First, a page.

Newbern, Alabama, was once a small commercial center for the area's cotton plantations. Signs of a former prosperity line the road through town. The buildings at the center of Newbern are vacant and seem more like remnants of an old cowboy movie set than what they actually are, remnants of a morally flawed economic system that was replaced by something almost equally flawed, leaving places like Newbern flopping around on the sides of increasingly untraveled roads, gasping for breath like a catfish (the region's new cash crop) out of water.
I went to Newbern after meeting with artist William Christenberry and museum director Richard Gruber to discuss sites worth exploring in Hale County. Both men recommended Newbern because of its old buildings, atmosphere, and especially its "texture." When I saw the sprawling brick, wood, and metal warehouses (no longer in use), the patinated wood homes (one of them straight out of a Hawthorne novel), the three Colonial Williamsburg-quality churches, and the tin walls like patchwork quilts covering buildings all around the town, I could imagine the big smile on Christenberry's face when he first rode through Newbern, camera at his side. Christenberry's mentor, Walker Evans, was certainly impressed with the county's people, his and James Agee's subjects for Let Us Now Praise Famous Men.
Nowhere did I see any signs of African American culture. Not only could I not find a black neighborhood on this particular Sunday afternoon in 1997, but I could not find Newbern's black people—or its white people, either. Nobody was home in Newbern, but it looked like a place that could hide things.
I drove past the historic churches and turned onto a side road that seemed to lead nowhere. It took me to a black neighborhood, and each of the first four houses I saw contained one or more pieces of interesting yard art. One house even had an abandoned church in its yard. The last house on the street, a weather-beaten shack, was boarded up and partially enveloped in a tattered sheet of blue plastic. Clearly no one lived there, and I didn't notice anything unusual except neatly mowed grass. I drove slowly past, still not spotting anything out of the ordinary, just some piles of trash in the side yard. But looking back as I was pulling away from the neighborhood, I saw that the trash piles formed a near-perfect circle, resembling—or at least suggestive of—an ancient burial ground. Intrigued, I returned to the house and started poking around. The gravelike circle consisted of nine sculptures made of wood, tin, bricks and stones, plastic and glass jugs, wire, a car tire, and other found objects. Hanging from tree hmbs were things—wrapped bundles of sticks, pieces of bent metal, and some twisted barbed wire that seemed to contort into a human face. Abstract sculptures, mostly of wood and stone, sat beneath and behind trees, partially concealed by fallen leaves. Every door and window was guarded, protected, or decorated by some form of carefully arranged assemblage. I had routinely seen protective charms near doors and windows, but never so many concentrated in one place. Most interestingly, no one lived there.
Finding out who created these works wasn't easy. There were six houses along the street, yet no one was home at any of them. There was also the question of why: why was this yard, surrounding an unoccupied house, filled with cryptic "art"? So I waited for someone to appear along the street while I studied the property. Passing back and forth between the house and the woods, I eventually noticed a subdy perplexing stretch of natural growth. I had walked past it at least three times without being aware of it. Something now seemed slightly out of focus—not quite right—about the plant life along the edge of the woods. I went back to examine it more closely. A segment of small trees, limbs, bushes, flowers and weeds, growing around the skeleton of an old fence, turned out to be not growing but intentionally placed. Not a thing within a twelve-foot section of the landscape was connected to the ground. The edge of the woods behind this nonresidence had been reconstructed by the shack's nonresident, and I realized I was looking at a very large outdoor flower arrangement, a three-dimensional still life. It could have fooled me. (In fact it had, several times.)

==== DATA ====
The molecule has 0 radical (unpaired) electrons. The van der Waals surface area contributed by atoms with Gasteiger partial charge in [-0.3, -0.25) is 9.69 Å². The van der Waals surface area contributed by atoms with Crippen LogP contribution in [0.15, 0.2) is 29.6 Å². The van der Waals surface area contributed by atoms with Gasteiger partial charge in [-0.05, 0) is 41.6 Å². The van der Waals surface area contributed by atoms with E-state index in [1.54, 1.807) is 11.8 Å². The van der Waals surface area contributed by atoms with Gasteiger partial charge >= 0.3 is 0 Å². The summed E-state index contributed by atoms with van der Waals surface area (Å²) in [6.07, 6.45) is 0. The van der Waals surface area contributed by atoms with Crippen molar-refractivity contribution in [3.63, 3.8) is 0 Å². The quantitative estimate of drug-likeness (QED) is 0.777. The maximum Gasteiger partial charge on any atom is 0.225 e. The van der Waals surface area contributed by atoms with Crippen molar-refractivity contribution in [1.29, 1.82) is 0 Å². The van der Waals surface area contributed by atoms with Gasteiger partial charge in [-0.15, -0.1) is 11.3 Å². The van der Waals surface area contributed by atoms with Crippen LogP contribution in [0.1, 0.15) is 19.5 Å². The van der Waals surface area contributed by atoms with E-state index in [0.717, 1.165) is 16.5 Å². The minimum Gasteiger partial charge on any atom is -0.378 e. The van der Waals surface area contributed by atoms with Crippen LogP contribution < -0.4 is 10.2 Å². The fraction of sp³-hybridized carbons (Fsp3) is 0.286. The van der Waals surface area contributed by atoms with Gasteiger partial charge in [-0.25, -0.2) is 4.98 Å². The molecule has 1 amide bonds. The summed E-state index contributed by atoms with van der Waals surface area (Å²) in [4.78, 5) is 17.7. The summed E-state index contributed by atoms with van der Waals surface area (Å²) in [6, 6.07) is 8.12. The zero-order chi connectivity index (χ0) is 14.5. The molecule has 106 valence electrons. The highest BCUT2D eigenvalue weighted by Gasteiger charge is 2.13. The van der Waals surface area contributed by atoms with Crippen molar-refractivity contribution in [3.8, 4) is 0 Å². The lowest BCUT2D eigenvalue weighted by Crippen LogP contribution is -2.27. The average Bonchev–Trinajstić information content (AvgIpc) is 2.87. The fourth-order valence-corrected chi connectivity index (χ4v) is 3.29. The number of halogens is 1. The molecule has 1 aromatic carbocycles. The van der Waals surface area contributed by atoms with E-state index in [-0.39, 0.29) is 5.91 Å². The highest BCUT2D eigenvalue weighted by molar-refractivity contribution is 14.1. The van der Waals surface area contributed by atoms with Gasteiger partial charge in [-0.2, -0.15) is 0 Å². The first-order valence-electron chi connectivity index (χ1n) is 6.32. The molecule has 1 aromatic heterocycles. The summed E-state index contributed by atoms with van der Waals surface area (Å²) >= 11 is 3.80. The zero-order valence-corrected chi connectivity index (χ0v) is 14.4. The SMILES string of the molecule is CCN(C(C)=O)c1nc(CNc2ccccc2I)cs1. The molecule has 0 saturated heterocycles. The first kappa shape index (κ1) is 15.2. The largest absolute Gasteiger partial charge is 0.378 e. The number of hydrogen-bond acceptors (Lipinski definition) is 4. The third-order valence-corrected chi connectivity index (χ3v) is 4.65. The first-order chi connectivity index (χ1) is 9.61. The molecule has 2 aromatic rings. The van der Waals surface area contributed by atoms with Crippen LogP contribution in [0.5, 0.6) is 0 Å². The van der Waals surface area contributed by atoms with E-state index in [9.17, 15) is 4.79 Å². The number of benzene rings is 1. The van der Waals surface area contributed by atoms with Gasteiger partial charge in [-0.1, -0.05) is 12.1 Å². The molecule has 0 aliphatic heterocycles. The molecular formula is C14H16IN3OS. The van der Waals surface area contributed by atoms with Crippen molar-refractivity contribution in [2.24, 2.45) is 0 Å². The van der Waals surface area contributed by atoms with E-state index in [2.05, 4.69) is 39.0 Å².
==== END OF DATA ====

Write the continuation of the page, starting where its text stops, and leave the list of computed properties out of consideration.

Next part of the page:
I was standing in an altered stretch of landscape along the edge of woods behind an abandoned house in a ghosty town in a remote region of central Alabama in which catfish farms seemed to outnumber people. I had been there for over an hour when an old car turned off the street. I followed it and met the residents of a modest structure at the end of a bumpy, unpaved path. A man told me that the place I had been looking at served to store the possessions of an "older lady" he thought was named Mrs. Young, who came to tend to it now and then, and who lived "somewhere across town on the other side ofthe highway." (In Newbern, "across town" means a one-minute drive, as opposed to "around here," which means a one-minute walk.)
So I drove down the only "across town" street. After a short distance, it veered off into another world, the world behind the movie set, a world of somewhere else, inhabited by a few secluded black people. After rounding a ninety-degree curve, leaving Newbern back in its own place, I stopped. In the side yard of an old boarded-up wooden house were several piles of wood (logs, twigs, tree branches), carefully positioned. Standing among them was a tiny, very old woman, her arms filled with a bundle of sticks that almost swallowed her entire upper body and face. I had found the mysterious and obscure Mrs. Young.
She turned out to be virtually deaf, so we could not converse. She also turned out to be not Mrs. Young. She was Ludelia White (b. 1914) and she did not live in this house, only "used" its yard. (Does every artist in Newbern have a studio?) Whatever Mrs. Young was doing, Mrs. White was also doing it.
Despite Mrs. White's fascinating work, work that would lure me back numerous times in the future, I wanted to find the real Mrs. Young. I yelled the words "Mrs. Young" to her, and she pointed toward the woods at the end of the street about two hundred yards away. As I walked toward the dead-end, I noticed an old cabin, barely visible in the deep woods on my left. Vacated by its owner over fifty years earlier and only briefly occupied in the 1960s, its bedroom walls were papered with newspapers and magazines, in keeping with an old African American tradition, and were almost perfectly preserved. (One of the walls is pictured in Souls Grown Deep, volume 1, fig. 41.)
Since I had almost fallen through the decayed front porch, I left the cabin through a rear window, negotiated more woods, and emerged on a large, perfectly maintained, grassy lawn, a nearly football-field-sized private yard. In the far corner was a key-lime-pie-colored house, and between the woods and the house were numerous woodpile assemblages. Every tree, bin, shed, and post had things leaning against it. This was Mrs. Young's house.